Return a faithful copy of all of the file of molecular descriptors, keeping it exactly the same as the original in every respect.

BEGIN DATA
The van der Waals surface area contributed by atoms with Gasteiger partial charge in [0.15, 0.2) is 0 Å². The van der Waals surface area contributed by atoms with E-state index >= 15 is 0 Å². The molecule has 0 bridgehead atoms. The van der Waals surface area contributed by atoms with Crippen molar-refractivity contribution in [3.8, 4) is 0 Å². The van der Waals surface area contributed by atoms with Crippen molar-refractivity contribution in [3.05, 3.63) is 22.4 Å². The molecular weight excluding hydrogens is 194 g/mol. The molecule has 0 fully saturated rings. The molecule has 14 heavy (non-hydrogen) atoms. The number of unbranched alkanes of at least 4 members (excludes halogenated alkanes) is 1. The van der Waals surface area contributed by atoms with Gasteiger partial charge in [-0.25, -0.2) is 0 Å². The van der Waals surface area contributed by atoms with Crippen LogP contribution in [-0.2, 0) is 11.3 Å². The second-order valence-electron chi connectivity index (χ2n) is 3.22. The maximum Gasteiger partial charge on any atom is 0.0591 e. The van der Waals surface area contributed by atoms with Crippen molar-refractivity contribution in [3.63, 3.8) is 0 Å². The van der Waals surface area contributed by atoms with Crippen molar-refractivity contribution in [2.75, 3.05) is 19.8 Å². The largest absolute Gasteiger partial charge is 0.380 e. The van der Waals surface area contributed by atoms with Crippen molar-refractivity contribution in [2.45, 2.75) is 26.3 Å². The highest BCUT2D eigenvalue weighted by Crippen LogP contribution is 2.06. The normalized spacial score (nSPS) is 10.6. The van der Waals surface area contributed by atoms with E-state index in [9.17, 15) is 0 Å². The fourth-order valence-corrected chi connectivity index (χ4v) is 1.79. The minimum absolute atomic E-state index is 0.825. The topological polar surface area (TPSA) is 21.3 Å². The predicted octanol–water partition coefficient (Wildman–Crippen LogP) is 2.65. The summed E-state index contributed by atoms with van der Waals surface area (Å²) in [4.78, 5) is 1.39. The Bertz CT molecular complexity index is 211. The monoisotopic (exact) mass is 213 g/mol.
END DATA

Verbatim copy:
The van der Waals surface area contributed by atoms with Gasteiger partial charge in [0.15, 0.2) is 0 Å². The van der Waals surface area contributed by atoms with E-state index >= 15 is 0 Å². The molecule has 0 bridgehead atoms. The van der Waals surface area contributed by atoms with Crippen molar-refractivity contribution in [3.8, 4) is 0 Å². The van der Waals surface area contributed by atoms with Crippen molar-refractivity contribution in [3.05, 3.63) is 22.4 Å². The molecular weight excluding hydrogens is 194 g/mol. The molecule has 0 fully saturated rings. The molecule has 14 heavy (non-hydrogen) atoms. The number of unbranched alkanes of at least 4 members (excludes halogenated alkanes) is 1. The van der Waals surface area contributed by atoms with Gasteiger partial charge in [-0.25, -0.2) is 0 Å². The van der Waals surface area contributed by atoms with Crippen LogP contribution in [-0.2, 0) is 11.3 Å². The second-order valence-electron chi connectivity index (χ2n) is 3.22. The maximum Gasteiger partial charge on any atom is 0.0591 e. The van der Waals surface area contributed by atoms with Crippen molar-refractivity contribution in [3.63, 3.8) is 0 Å². The van der Waals surface area contributed by atoms with Crippen molar-refractivity contribution in [2.75, 3.05) is 19.8 Å². The largest absolute Gasteiger partial charge is 0.380 e. The van der Waals surface area contributed by atoms with Crippen molar-refractivity contribution in [2.45, 2.75) is 26.3 Å². The highest BCUT2D eigenvalue weighted by Crippen LogP contribution is 2.06. The normalized spacial score (nSPS) is 10.6. The van der Waals surface area contributed by atoms with E-state index in [9.17, 15) is 0 Å². The fourth-order valence-corrected chi connectivity index (χ4v) is 1.79. The minimum absolute atomic E-state index is 0.825. The topological polar surface area (TPSA) is 21.3 Å². The predicted octanol–water partition coefficient (Wildman–Crippen LogP) is 2.65. The summed E-state index contributed by atoms with van der Waals surface area (Å²) in [4.78, 5) is 1.39. The Bertz CT molecular complexity index is 211. The monoisotopic (exact) mass is 213 g/mol.